The Iranian regime is behind continuing cyber attacks this week that slowed the websites of JPMorgan Chase and Bank of America, national security officials told NBC News Friday.
One of the sources said the claim by hackers that the attacks were prompted by the online video mocking the Prophet Mohammed is just a cover story.
- Could US be behind Iran power line blasts?
- Report: Musical cyber attack strikes Iranian nuclear reactors
- Rise in cyber attacks on critical infrastructure in US
The news site said the attack was described by one former US official familiar with the attacks as being "significant and ongoing" and looking to cause "functional and significant damage." Also, one source suggested the attacks were in response to US sanctions on Iranian banks.
On Tuesday many customers discovered that access to the consumer banking website of Bank of America was unavailable, and JPMorgan Chase on Wednesday had the same problems, which multiple sources linked to a denial-of-service attack, in which a website is bogged down by a large number of requests.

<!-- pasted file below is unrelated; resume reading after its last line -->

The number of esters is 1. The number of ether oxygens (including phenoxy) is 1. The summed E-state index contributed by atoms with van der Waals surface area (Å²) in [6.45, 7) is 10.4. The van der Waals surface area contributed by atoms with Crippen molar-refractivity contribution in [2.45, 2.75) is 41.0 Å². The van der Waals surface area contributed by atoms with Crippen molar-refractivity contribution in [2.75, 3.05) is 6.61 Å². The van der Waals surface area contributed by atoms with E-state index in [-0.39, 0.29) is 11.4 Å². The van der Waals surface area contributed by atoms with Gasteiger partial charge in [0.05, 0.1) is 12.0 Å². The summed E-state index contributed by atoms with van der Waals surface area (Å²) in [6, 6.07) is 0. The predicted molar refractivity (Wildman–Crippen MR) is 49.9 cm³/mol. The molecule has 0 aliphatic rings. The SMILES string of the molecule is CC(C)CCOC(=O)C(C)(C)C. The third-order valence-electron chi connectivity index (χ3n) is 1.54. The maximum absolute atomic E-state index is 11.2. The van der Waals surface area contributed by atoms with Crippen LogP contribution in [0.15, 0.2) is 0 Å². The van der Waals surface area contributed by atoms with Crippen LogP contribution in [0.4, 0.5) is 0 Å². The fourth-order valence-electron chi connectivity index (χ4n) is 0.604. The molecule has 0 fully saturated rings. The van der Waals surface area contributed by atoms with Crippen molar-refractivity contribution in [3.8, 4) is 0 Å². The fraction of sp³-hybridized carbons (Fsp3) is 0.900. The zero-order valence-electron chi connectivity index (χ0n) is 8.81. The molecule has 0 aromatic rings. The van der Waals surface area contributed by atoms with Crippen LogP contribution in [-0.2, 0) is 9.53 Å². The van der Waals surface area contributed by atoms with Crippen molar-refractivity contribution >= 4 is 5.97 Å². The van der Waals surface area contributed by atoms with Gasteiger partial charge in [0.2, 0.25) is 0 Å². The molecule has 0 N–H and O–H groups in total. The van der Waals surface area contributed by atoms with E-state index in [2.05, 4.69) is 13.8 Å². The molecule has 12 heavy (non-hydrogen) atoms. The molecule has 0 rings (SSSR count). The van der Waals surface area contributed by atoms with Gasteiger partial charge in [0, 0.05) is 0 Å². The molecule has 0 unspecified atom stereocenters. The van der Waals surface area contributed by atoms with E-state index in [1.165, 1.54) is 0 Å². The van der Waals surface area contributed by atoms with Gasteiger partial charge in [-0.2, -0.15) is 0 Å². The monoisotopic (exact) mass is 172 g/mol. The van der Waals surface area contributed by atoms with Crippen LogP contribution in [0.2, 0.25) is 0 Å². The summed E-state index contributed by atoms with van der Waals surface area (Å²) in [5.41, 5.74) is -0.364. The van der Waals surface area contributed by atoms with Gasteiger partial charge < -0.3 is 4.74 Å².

A Chase spokesman said Wednesday that the consumer site was intermittently unavailable to some customers, but did not acknowledge then that there was an attack.
On Thursday, Chase said slowness continued but was resolved by late afternoon Eastern Time. Bank of America acknowledged on Tuesday that its site had experienced slowness, but would not say what caused it.
NBC explained that a group of hackers from the Middle East claimed responsibility for the cyber attack. In a statement published online the group explained that their actions came in response to the "Sacrilegious movie" that has caused riots throughout the Muslim world.
But a different source said this was just a cover story to hide the fact that the Iranian government is behind the attack.
Last week a financial services industry group, the Financial Services Information Sharing and Analysis Center, warned US banks, brokerages and insurers to be on heightened alert for cyber attacks.
- Receive Ynetnews updates
directly to your desktop